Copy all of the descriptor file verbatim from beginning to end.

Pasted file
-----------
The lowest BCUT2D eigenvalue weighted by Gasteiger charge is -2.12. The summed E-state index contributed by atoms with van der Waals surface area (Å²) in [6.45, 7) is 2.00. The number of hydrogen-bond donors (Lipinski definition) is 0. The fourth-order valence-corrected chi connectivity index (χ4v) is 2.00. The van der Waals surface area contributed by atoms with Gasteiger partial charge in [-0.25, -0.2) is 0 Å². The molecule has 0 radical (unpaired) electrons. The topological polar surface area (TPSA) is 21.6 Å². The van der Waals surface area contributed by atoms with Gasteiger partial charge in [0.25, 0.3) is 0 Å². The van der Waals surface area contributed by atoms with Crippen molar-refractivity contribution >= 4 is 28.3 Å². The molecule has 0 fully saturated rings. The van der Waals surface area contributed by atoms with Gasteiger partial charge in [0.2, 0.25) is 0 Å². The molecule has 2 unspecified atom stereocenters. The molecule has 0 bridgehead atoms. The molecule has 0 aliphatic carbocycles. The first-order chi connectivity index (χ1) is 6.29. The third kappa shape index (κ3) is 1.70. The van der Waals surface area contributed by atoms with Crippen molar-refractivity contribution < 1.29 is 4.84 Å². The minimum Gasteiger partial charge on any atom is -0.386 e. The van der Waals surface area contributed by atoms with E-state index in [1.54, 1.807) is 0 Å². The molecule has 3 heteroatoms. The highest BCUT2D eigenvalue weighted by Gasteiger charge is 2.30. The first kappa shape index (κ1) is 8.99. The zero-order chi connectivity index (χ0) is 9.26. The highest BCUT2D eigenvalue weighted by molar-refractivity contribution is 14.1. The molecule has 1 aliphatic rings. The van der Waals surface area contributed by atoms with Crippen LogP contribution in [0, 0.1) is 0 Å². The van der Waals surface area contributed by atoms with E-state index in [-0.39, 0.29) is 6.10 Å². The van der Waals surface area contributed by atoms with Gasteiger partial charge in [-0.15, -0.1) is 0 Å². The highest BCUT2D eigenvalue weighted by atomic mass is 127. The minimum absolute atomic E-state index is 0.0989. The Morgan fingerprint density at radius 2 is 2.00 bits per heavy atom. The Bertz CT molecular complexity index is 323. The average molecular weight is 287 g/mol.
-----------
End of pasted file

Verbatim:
The lowest BCUT2D eigenvalue weighted by Gasteiger charge is -2.12. The summed E-state index contributed by atoms with van der Waals surface area (Å²) in [6.45, 7) is 2.00. The number of hydrogen-bond donors (Lipinski definition) is 0. The fourth-order valence-corrected chi connectivity index (χ4v) is 2.00. The van der Waals surface area contributed by atoms with Gasteiger partial charge in [-0.25, -0.2) is 0 Å². The molecule has 0 radical (unpaired) electrons. The topological polar surface area (TPSA) is 21.6 Å². The van der Waals surface area contributed by atoms with Gasteiger partial charge in [0.25, 0.3) is 0 Å². The van der Waals surface area contributed by atoms with Crippen molar-refractivity contribution >= 4 is 28.3 Å². The molecule has 0 fully saturated rings. The van der Waals surface area contributed by atoms with Gasteiger partial charge in [0.2, 0.25) is 0 Å². The molecule has 2 unspecified atom stereocenters. The molecule has 0 bridgehead atoms. The molecule has 0 aliphatic carbocycles. The first-order chi connectivity index (χ1) is 6.29. The third kappa shape index (κ3) is 1.70. The van der Waals surface area contributed by atoms with Crippen molar-refractivity contribution < 1.29 is 4.84 Å². The minimum Gasteiger partial charge on any atom is -0.386 e. The van der Waals surface area contributed by atoms with E-state index in [1.54, 1.807) is 0 Å². The molecule has 3 heteroatoms. The highest BCUT2D eigenvalue weighted by Gasteiger charge is 2.30. The first kappa shape index (κ1) is 8.99. The zero-order chi connectivity index (χ0) is 9.26. The highest BCUT2D eigenvalue weighted by molar-refractivity contribution is 14.1. The molecule has 1 aliphatic rings. The van der Waals surface area contributed by atoms with Crippen LogP contribution in [0, 0.1) is 0 Å². The van der Waals surface area contributed by atoms with E-state index in [-0.39, 0.29) is 6.10 Å². The van der Waals surface area contributed by atoms with Gasteiger partial charge in [-0.15, -0.1) is 0 Å². The highest BCUT2D eigenvalue weighted by atomic mass is 127. The minimum absolute atomic E-state index is 0.0989. The Morgan fingerprint density at radius 2 is 2.00 bits per heavy atom. The Bertz CT molecular complexity index is 323. The average molecular weight is 287 g/mol.